Moss is an unsightly nuisance to your roof. Use these tips to prevent moss from taking over your roof.
Asphalt shingle roofing has a lot going for it. It is cheap and durable and comes in a fabulous array of colors and finishes. Nonetheless, it is not without a few unique issues, including moss buildup. Moss buildup on asphalt shingle roofing can be quite frustrating for the homeowner and can seem quite unusual to those who were not aware of the potential for this problem to develop.
Asphalt roof with moss
In fact, most people who own a modern home are quite surprised to find moss growing on the roof. Whether your roof is equipped with fiberglass shingles or organic shingles, if left unchecked, moss can really damage your roof and shorten its service life.
It is important for homeowners to make the distinction between moss and algae, another known rooftop pest. Algae growth is not the same as moss growth. Moss is spongy and plant-like, while an alga is more slimy and slick. Green, fuzzy moss thrives in areas where shade is abundant, such as beneath the cover of large trees around the home. Moss is fairly easy to remove, and with just a bit of precaution, you can prevent it from growing on your roof.
Moss removal is generally uncomplicated, since moss has a shallow root system. Pressure-washing the roof is a fast and expedient way of removing moss. Special roof cleaning tools made specifically for cleaning asphalt shingles are also available. When cleaning the roof to remove moss, work from the top and move down. Typically, you can clean moss from the roof using just a bristled scrub brush attached to a pole. Simply brush the roof down, tearing the moss away from the roof.
Use special care when cleaning laminated architectural shingles, which are easier to damage. Both fiberglass shingles and organic shingles may not hold up well to rough scrubbing. Rinse the whole roof with cleaning solution when you are finished.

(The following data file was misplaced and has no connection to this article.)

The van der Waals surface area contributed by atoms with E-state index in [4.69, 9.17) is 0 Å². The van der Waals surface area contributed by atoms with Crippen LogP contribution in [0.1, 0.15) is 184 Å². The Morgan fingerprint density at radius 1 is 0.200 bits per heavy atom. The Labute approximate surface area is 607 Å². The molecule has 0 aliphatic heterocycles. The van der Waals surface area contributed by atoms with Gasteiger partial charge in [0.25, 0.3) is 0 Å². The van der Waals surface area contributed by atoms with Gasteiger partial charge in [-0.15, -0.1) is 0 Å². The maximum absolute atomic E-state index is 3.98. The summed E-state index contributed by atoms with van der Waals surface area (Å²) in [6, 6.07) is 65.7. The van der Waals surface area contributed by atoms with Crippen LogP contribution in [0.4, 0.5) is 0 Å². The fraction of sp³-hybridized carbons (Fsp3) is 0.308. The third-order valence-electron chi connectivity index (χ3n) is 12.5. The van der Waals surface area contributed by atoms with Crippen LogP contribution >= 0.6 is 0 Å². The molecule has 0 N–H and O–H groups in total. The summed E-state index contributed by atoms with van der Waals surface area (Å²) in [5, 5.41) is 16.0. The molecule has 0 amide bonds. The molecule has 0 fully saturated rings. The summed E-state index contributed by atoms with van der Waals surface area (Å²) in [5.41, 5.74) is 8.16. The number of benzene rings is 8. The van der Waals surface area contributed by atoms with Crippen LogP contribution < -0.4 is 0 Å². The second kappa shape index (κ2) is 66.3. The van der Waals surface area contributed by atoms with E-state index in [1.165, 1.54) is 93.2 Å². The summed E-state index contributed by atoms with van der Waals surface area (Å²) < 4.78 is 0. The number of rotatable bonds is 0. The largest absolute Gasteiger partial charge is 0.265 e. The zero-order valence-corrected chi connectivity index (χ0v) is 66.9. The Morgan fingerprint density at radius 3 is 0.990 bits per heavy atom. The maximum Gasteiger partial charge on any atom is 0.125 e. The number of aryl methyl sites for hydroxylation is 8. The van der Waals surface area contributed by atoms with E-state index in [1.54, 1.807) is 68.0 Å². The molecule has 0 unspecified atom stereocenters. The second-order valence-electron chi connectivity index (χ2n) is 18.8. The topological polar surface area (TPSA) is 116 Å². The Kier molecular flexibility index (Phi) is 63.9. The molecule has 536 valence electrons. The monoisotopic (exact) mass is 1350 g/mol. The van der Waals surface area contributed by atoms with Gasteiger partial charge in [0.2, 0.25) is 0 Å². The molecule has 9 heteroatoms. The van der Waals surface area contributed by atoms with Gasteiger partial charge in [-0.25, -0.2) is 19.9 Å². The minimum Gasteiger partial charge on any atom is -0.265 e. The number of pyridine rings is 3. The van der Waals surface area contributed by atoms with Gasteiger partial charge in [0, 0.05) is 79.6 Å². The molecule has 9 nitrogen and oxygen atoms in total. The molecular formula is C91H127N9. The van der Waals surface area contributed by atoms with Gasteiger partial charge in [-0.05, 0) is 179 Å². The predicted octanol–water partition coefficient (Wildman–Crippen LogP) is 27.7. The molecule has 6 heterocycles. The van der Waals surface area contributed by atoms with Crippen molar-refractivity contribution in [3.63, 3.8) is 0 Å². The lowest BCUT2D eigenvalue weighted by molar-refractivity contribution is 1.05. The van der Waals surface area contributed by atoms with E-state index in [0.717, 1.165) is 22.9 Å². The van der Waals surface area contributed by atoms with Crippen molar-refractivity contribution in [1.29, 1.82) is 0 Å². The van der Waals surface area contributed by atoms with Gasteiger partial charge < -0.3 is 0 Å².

The key to keeping moss from gaining a foothold on your roof in the first place is to make the environment unappealing to it. By prohibiting excess shade on the roof, you take away some of the conditions moss needs to thrive. Trim away branches that overhang the roof; all tree branches should be at least 10 feet away from the roof in order to encourage the flow of air.
It is vital that as much sunshine as possible hits the roof to prevent moss from growing. Installing zinc strips around the roof's peak can also help impede the growth of moss. Similarly, you can use a garden sprayer to apply a coating of zinc sulfate to your roof to stave off moss growth.
QualitySmith can help you find roofing professional who can assess your moss problem and make suggestions for correcting it properly. Needless to say, if you decide to install asphalt shingle roofing in an area where there are many large trees, moss can become problematic. Keep in mind that failure to rectify the problem right away not only decreases the lifespan of your roof, but might also void your roof's warranty.